The point of the discourse, readers, is that Cap and Thor are in reversed positions. Steve is a soldier; Thor is a prince. The age old order would state that Thor ought to be the man in charge. His is the birthright, and therefore the responsibility of leadership. Right?

In the opening sequences of Thor, the son of Odin would have agreed with that sentiment. But he has learned humility since then. Humility is not, as the popular notion would have us believe, a groveling or simpering attitude toward others. Nor is it excessive self-deprecation, i.e., a great chef may say that he is a simple cook to avoid getting a fat head. (And by saying this, the chef is getting a fat head; because he is making himself proud of his self-perceived humility.)

Real humility is what Thor has shown since he first appeared on the silver screen (in a good way) in 2011. He is a prince and a great warrior. But these things do not prevent him from making breakfast for his friends Erik Selvig, Jane Foster, and Darcy. His heritage does not prevent him from falling in love with a mortal woman, or admitting that he does not have all the answers. And his humility allows him to acknowledge that Cap is the better leader of the Avengers.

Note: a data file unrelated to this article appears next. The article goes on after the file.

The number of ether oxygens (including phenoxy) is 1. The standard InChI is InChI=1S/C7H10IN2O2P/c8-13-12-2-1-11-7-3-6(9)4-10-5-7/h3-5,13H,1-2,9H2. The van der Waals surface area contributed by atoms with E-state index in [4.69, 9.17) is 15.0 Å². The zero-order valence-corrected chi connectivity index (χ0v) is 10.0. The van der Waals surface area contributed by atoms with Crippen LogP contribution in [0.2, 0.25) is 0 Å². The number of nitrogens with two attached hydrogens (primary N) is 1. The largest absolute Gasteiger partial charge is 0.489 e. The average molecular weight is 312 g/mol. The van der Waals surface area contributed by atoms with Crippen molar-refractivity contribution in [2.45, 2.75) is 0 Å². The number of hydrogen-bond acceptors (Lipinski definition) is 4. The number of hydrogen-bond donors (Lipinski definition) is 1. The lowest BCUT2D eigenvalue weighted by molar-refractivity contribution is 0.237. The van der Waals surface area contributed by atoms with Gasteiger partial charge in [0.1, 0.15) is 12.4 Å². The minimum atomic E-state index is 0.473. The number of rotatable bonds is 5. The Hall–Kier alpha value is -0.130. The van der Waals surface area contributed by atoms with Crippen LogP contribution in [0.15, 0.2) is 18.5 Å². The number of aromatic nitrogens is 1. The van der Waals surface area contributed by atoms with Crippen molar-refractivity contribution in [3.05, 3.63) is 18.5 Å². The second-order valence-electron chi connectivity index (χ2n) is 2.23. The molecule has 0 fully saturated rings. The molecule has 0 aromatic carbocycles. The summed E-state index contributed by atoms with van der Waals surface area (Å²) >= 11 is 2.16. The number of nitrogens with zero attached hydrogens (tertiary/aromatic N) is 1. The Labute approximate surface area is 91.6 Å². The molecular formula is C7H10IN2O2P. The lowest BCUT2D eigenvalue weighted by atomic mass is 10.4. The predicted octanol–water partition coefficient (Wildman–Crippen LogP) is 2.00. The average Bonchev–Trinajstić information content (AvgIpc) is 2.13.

This all means that Thor, who already knew how to lead, has learned to follow. In the comics, Thor is reported to have said that not only is Steve the only mortal he will take orders from, but he will follow him to the “gates of Hades” if Steve is leading an attack on the place. (Guess who he would side with if he was in Civil War – and yeah, I know Thor’s clone was on Tony’s side in the comic book conflict. That just goes to show he was a FAKE!!!)

Cap and Thor’s friendship is not founded merely on a “you are better than me” mentality. It is based mostly on respect. Thor, along with anyone else who has half a brain, recognizes Cap’s moral authority over him and the rest of the team. For that reason he is quite amenable to Steve’s leadership and willingly defers to him. It is not about who has the better résumé or pedigree – it is about respect.